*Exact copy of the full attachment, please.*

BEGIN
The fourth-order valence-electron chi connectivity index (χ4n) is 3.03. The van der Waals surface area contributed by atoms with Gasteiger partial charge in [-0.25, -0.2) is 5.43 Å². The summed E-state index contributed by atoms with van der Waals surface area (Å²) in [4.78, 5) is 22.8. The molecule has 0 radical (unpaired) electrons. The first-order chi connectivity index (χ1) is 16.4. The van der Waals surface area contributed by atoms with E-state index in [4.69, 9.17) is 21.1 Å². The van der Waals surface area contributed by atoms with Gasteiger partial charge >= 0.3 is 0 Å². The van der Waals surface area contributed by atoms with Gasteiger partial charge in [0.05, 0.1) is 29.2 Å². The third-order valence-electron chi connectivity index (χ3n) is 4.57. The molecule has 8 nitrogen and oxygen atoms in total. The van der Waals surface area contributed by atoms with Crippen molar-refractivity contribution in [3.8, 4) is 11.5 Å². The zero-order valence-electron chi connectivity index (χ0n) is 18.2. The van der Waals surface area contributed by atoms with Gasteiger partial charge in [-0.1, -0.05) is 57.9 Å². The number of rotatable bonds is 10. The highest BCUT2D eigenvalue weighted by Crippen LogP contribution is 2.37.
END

The fourth-order valence-electron chi connectivity index (χ4n) is 3.03. The van der Waals surface area contributed by atoms with Gasteiger partial charge in [-0.25, -0.2) is 5.43 Å². The summed E-state index contributed by atoms with van der Waals surface area (Å²) in [4.78, 5) is 22.8. The molecule has 0 radical (unpaired) electrons. The first-order chi connectivity index (χ1) is 16.4. The van der Waals surface area contributed by atoms with E-state index in [4.69, 9.17) is 21.1 Å². The van der Waals surface area contributed by atoms with Gasteiger partial charge >= 0.3 is 0 Å². The van der Waals surface area contributed by atoms with Gasteiger partial charge in [0.05, 0.1) is 29.2 Å². The third-order valence-electron chi connectivity index (χ3n) is 4.57. The molecule has 8 nitrogen and oxygen atoms in total. The van der Waals surface area contributed by atoms with Crippen molar-refractivity contribution in [3.8, 4) is 11.5 Å². The zero-order valence-electron chi connectivity index (χ0n) is 18.2. The van der Waals surface area contributed by atoms with Gasteiger partial charge in [-0.1, -0.05) is 57.9 Å². The number of rotatable bonds is 10. The highest BCUT2D eigenvalue weighted by Crippen LogP contribution is 2.37.